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DENTAL HEALTH EXPERIMENT

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Don’t let your science lesson plans turn into turning on a boring video with a handout. Science should be about exploring with our eyes and hands and this dental health experiment does just that!

Why hands on?

We all know that science should be based on hands on exploration, but what are the benefits?

Concrete Understanding– would you agree that the majority of your students are visual learners? We are surrounded by visuals every hour of the day. Society has pulled us away from reading to watching everything we need to know. Hands-on experiments engage children actively in the learning process. Instead of simply reading about scientific concepts or watching demonstrations, children get to manipulate materials, make observations, and draw conclusions through firsthand experiences.

Triggers Curiosity- When they have the opportunity to explore and investigate through experiments, they are more likely to ask questions, seek answers, and develop a deeper understanding of scientific principles.

It’s Fun-That is just as important as any other benefit. If you’re students aren’t having fun, they won’t learn. Do you remember any of your science activities when you were a kid? Unfortunately, I don’t. When I create my science lesson plans, I want my kids to remember these activities for years to come.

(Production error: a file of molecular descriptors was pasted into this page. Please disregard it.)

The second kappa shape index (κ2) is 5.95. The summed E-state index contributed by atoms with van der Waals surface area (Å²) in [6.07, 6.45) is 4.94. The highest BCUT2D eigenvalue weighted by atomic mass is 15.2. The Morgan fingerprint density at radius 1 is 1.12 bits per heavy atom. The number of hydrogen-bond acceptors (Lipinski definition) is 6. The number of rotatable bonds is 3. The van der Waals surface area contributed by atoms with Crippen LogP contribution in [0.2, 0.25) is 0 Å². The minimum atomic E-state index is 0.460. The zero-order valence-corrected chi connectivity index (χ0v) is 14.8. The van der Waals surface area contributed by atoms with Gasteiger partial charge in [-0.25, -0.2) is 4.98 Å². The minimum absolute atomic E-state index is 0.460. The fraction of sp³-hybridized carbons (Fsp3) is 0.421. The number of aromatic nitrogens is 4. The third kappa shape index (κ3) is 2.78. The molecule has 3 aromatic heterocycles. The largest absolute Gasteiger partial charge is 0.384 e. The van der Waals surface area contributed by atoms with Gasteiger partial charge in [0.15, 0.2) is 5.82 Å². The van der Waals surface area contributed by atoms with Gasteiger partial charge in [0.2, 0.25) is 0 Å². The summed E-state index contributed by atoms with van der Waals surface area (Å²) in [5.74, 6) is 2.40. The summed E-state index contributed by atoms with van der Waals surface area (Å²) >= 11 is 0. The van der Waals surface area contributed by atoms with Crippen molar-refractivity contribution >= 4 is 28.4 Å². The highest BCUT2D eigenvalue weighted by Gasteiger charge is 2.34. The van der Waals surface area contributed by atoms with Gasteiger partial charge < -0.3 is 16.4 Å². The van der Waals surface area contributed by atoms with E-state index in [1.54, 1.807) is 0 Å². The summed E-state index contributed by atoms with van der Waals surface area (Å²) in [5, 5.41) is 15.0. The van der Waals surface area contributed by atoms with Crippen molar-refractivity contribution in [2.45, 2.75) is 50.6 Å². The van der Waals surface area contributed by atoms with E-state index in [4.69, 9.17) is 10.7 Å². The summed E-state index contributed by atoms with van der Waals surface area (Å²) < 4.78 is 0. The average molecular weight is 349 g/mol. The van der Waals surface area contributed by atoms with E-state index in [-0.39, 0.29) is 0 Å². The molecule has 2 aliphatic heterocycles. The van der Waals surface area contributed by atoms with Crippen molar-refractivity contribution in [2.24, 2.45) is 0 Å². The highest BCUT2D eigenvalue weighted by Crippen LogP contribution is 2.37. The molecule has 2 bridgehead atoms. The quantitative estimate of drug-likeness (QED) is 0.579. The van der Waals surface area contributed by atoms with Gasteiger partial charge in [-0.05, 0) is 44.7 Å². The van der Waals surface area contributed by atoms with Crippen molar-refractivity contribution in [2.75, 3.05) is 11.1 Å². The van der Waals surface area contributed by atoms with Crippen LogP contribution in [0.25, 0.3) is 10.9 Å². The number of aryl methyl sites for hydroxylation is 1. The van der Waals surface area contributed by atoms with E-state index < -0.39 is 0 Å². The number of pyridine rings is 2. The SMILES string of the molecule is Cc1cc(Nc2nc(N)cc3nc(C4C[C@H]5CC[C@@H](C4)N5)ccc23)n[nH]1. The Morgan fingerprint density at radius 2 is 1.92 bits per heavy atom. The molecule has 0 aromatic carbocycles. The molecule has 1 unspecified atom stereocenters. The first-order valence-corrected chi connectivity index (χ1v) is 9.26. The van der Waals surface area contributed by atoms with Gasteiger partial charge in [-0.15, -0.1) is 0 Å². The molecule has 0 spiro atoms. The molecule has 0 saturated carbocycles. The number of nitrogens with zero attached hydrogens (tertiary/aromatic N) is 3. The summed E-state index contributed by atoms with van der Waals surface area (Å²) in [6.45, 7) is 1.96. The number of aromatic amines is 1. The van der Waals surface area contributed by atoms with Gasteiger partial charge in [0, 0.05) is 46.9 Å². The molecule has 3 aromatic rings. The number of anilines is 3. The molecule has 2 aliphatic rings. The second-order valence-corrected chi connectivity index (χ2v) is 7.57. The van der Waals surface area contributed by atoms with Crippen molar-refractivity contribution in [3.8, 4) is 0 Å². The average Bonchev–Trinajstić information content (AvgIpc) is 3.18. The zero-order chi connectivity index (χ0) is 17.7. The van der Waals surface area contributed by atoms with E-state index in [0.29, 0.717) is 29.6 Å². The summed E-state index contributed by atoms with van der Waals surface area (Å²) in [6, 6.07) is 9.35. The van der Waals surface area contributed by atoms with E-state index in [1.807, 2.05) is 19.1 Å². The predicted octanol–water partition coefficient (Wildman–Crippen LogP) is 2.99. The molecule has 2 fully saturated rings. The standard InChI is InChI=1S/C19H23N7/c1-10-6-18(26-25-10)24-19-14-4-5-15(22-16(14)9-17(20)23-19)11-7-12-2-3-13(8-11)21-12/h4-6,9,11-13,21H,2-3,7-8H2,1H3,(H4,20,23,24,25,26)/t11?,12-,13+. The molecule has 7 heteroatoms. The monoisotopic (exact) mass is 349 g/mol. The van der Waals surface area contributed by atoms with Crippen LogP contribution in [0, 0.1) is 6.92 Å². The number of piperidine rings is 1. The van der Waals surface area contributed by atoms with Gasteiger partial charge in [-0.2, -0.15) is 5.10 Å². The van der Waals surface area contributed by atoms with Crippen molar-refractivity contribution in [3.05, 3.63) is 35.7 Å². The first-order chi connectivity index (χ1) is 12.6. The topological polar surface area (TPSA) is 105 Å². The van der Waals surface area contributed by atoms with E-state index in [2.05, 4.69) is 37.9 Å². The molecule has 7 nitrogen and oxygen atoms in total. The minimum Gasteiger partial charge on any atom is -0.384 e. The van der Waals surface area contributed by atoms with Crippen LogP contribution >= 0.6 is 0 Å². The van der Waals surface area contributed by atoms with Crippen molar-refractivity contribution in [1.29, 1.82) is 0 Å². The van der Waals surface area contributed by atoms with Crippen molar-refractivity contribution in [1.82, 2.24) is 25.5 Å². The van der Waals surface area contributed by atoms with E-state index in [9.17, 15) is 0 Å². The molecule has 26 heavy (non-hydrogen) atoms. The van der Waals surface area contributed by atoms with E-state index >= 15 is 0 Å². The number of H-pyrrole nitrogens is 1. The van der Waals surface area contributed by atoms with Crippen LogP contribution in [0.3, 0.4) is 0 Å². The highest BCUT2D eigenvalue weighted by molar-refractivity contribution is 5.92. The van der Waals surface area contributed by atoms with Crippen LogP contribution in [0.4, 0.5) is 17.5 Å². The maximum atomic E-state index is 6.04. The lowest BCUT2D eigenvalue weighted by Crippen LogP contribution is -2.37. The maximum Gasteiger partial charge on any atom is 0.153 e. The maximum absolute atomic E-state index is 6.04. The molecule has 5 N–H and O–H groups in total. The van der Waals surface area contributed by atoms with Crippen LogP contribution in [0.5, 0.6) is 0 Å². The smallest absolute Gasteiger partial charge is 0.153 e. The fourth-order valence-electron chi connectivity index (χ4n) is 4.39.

Dental Health Experiment

Most of my thematic units are science based units that tie with literacy and math. I know how hard it is to get science into your day. When you bring science to your reading time or small group instruction, you’re getting two things done at one time.

This experiment was a hit with my students. As a mom, I know how hard it is to teach dental health to my own kids. They don’t understand the long term effects of not taking care of your teeth. What better way to teach them than with this hands on experiment!

dental health experiment

This experiment helps show my little learners the effect of sugar and acid to our teeth over time. An easy way to do this is with white eggs. The shell represents our teeth and our enamel.

I start with my students exploring the outside shell of the egg, and they draw a picture of what each egg looks like.

We talk about each liquid- sode, orange juice, vinegar and water. My students were on point with describing each drink. All but one contains sugar or acid.

Outcome

We placed one egg in each cup and placed them on my counter in my classroom. I loved the curiosity my students had each day. They all rushed to the cups when they came to the room each day. We left our eggs in the cups probably a little too long, but this dental health experiment was still a success!

All of their predictions were pretty spot on! They were so surprised by the egg that sat in vinegar. We looked at that one last because I knew it would spark more conversations!

You can grab this experiment, along with my fun teeth model activity by clicking the link below!

 

Click below to see more of this resource!

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progress monitoring in the early elementary classroom for math, literacy and reading